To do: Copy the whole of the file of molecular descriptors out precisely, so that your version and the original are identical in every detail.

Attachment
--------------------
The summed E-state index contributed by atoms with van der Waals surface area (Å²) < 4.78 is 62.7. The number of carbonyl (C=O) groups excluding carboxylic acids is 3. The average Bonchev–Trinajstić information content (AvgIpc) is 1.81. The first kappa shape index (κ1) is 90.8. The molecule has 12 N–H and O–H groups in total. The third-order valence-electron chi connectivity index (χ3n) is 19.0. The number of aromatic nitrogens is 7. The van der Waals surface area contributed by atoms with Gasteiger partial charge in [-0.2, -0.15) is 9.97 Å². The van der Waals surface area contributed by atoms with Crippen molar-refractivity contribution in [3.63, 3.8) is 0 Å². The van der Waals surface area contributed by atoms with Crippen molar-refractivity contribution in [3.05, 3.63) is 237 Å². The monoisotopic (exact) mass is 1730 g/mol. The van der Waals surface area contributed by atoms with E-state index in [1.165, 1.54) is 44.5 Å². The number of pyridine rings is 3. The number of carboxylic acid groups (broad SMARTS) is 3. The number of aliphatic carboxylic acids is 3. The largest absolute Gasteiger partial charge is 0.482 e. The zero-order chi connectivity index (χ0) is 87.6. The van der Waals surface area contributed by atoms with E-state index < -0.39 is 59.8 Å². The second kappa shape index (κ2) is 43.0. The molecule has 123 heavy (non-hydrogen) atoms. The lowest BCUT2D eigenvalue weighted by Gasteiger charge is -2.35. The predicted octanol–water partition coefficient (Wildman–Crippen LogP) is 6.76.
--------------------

The summed E-state index contributed by atoms with van der Waals surface area (Å²) < 4.78 is 62.7. The number of carbonyl (C=O) groups excluding carboxylic acids is 3. The average Bonchev–Trinajstić information content (AvgIpc) is 1.81. The first kappa shape index (κ1) is 90.8. The molecule has 12 N–H and O–H groups in total. The third-order valence-electron chi connectivity index (χ3n) is 19.0. The number of aromatic nitrogens is 7. The van der Waals surface area contributed by atoms with Gasteiger partial charge in [-0.2, -0.15) is 9.97 Å². The van der Waals surface area contributed by atoms with Crippen molar-refractivity contribution in [3.63, 3.8) is 0 Å². The van der Waals surface area contributed by atoms with Crippen molar-refractivity contribution in [3.05, 3.63) is 237 Å². The monoisotopic (exact) mass is 1730 g/mol. The van der Waals surface area contributed by atoms with E-state index in [1.165, 1.54) is 44.5 Å². The number of pyridine rings is 3. The number of carboxylic acid groups (broad SMARTS) is 3. The number of aliphatic carboxylic acids is 3. The largest absolute Gasteiger partial charge is 0.482 e. The zero-order chi connectivity index (χ0) is 87.6. The van der Waals surface area contributed by atoms with E-state index < -0.39 is 59.8 Å². The second kappa shape index (κ2) is 43.0. The molecule has 123 heavy (non-hydrogen) atoms. The lowest BCUT2D eigenvalue weighted by Gasteiger charge is -2.35. The predicted octanol–water partition coefficient (Wildman–Crippen LogP) is 6.76.